It was around 12:15 a.m. on Sunday, Aug. 31, 1868.

Coming down from the Mapes House to the Greenway block (known today as 300 Watson St.) to the block that holds businesses between Patina Vie to Brinkley’s, the entire East side of downtown Ripon was devastated by flames.

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A photo on display at the Ripon Historical Society from the 1800s shows wooden sidewalks downtown.

The fire had begun outside the rear of what was Bittel’s Meat Market, and the flames spread to mostly the exterior of the buildings that were affected.

Thirteen buildings in total were ravaged that night, with no severe injuries. Damages totaled $35,000, which is equivalent to almost $641,000 today.

This fire was the turning point in Ripon’s historical outcry to have a fire brigade.

Since Ripon was founded in 1849, there was no organization for combating fire within the territory before what is now the Ripon Area Fire District (RAFD) was organized 150 years ago. It was left to the citizens of the new town to deal with any emergencies.

“What happened is we had so many major fires in Ripon,” historian Pat Grahn explained, “and the city did not feel it was their responsibility to control the fires or have a fire department. They thought it was the responsibility of everybody else — homeowners, business owners — to do that.”

And while the responsibility was put on the citizens of Ripon, they did not have the proper equipment to be fighting fires.

“They ran into fires with no respirators or masks or anything,” Grahn said.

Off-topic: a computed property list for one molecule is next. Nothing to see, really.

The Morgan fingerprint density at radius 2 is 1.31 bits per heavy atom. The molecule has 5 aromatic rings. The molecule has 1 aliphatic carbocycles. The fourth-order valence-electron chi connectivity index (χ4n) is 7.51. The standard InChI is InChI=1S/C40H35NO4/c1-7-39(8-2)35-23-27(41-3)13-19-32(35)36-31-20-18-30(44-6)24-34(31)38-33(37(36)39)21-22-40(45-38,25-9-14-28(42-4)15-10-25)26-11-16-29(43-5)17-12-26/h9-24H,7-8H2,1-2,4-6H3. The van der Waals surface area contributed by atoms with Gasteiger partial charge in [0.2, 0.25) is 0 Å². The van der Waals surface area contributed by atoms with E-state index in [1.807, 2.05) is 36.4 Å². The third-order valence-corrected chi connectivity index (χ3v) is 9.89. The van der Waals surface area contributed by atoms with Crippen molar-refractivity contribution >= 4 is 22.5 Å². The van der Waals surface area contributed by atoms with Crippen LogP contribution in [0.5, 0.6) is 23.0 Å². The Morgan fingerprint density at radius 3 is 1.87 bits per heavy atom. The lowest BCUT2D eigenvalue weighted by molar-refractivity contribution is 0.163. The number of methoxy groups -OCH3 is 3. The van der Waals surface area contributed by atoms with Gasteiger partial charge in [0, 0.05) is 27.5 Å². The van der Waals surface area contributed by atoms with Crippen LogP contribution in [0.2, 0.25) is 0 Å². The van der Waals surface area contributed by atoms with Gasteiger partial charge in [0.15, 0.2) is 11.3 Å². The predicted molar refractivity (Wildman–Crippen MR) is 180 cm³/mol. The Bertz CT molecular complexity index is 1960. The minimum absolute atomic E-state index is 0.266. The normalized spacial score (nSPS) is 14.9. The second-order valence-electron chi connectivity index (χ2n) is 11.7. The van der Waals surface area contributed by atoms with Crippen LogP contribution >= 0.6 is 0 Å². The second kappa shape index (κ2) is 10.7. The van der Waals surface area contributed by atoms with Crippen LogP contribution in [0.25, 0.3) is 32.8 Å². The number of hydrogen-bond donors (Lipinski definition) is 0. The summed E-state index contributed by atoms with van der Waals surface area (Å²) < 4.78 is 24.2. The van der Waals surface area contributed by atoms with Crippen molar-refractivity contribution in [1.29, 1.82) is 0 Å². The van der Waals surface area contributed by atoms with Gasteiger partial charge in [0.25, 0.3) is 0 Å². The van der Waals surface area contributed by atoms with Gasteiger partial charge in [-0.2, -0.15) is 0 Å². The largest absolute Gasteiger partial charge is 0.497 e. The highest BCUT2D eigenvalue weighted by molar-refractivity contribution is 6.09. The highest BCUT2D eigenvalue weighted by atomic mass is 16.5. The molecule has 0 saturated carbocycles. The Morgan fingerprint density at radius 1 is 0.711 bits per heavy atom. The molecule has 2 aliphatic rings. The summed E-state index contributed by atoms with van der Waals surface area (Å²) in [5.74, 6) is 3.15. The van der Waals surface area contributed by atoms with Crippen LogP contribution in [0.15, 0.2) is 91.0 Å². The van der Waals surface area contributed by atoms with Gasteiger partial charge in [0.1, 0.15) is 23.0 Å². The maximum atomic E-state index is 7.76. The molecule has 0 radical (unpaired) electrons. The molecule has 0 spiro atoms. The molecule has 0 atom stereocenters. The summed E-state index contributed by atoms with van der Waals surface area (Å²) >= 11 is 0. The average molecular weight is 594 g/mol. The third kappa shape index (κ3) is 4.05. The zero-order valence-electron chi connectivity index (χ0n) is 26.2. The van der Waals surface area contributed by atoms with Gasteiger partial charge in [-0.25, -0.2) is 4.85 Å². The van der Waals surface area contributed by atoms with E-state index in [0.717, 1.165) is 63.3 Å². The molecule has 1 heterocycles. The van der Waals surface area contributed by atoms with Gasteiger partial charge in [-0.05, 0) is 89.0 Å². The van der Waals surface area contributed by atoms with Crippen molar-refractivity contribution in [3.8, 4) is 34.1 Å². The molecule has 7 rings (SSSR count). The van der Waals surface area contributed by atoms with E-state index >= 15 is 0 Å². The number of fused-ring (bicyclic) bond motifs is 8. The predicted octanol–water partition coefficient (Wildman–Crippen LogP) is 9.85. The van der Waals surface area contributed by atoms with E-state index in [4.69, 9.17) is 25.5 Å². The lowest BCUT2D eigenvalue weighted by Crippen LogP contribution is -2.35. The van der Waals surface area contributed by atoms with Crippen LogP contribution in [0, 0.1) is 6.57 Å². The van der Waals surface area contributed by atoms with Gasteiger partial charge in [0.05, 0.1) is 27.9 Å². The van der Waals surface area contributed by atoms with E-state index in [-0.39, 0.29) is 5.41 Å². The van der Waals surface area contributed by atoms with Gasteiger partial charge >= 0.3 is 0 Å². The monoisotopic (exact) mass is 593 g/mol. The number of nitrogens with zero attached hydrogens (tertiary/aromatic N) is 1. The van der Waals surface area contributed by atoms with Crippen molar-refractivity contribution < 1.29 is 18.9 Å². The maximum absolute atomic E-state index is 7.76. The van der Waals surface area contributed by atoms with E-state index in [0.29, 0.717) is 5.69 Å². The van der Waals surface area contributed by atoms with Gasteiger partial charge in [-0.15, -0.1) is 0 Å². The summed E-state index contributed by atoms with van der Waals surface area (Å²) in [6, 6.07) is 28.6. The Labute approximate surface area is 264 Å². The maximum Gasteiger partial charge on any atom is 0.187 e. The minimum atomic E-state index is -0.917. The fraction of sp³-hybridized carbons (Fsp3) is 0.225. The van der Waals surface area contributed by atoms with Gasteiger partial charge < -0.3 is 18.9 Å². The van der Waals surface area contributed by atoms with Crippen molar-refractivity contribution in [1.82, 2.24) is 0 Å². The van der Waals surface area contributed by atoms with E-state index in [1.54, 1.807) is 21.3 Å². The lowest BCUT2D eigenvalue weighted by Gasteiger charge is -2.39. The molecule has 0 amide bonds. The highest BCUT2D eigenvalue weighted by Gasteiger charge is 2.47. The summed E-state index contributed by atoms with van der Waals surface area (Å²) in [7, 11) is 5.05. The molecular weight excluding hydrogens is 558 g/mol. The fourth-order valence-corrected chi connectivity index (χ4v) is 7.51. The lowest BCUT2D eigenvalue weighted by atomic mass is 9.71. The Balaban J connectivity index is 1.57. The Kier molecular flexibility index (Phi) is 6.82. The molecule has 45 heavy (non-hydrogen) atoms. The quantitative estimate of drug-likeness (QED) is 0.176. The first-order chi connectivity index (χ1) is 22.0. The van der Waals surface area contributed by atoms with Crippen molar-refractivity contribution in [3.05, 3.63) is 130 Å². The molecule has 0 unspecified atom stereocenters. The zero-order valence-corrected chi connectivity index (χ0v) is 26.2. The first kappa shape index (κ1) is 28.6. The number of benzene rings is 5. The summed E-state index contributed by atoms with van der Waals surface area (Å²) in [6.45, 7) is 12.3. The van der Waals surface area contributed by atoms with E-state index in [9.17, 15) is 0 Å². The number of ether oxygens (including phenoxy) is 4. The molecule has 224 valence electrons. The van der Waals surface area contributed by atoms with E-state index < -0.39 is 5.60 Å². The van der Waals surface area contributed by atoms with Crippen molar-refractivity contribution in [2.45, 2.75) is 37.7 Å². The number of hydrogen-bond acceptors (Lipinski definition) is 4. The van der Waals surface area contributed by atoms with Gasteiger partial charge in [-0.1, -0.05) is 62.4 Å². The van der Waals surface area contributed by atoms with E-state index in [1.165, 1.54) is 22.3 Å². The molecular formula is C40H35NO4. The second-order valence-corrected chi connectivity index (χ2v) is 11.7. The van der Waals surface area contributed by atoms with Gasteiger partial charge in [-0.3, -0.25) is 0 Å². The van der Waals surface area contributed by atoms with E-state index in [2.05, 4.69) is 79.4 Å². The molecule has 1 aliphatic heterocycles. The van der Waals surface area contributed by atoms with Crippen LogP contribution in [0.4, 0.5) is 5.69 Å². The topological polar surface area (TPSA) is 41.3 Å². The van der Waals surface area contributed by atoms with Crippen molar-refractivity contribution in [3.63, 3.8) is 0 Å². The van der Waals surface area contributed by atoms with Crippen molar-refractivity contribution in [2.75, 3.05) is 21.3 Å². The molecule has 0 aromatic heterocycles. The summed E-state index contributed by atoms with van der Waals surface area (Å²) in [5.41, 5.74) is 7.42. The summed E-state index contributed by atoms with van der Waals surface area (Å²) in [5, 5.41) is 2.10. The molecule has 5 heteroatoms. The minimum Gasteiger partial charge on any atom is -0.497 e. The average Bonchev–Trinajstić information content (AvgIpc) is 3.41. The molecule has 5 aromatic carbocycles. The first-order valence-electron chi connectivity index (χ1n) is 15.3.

Many of the buildings at the time were made of wood and so were roads and sidewalks. With oil lamps and candles being used inside, fires were a common threat to the people of Ripon. And many more followed.

According to the RAFD history page, “with so much loss and destruction came a change in attitude.” It was then passed by state Legislature in February 1869 to incorporate the “Fire Department of the City of Ripon.”

In 1885, Ripon acquired its first fire engine — a Silsby Steamer No. 4. It had a hose spanning 100 feet, which could spray up to 140 feet straight into the air, and the tanker could discharge water up to 500 gallons per minute. The RAFD still has the fire engine parked inside the station.

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A scale model of a historic fire truck sits on display at the Ripon Historical Society.    

The new home of Hamilton’s, 125 Watson St., still holds a water reservoir in its basement, which was built in 1881 with the rest of the building that housed both City Hall and the fire department at the time.

This came after a City Council meeting in 1868 that deemed building additional water reservoirs, or today’s fire hydrants, “unjust.”

“We had five mill ponds when they weren’t frozen over,” Grahn said on water availability, noting water for emergencies was scarce around the United States.

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In September 1890, a new city water system was put into place with fire hydrants. This map from 1938 shows fire hydrant placement around the city.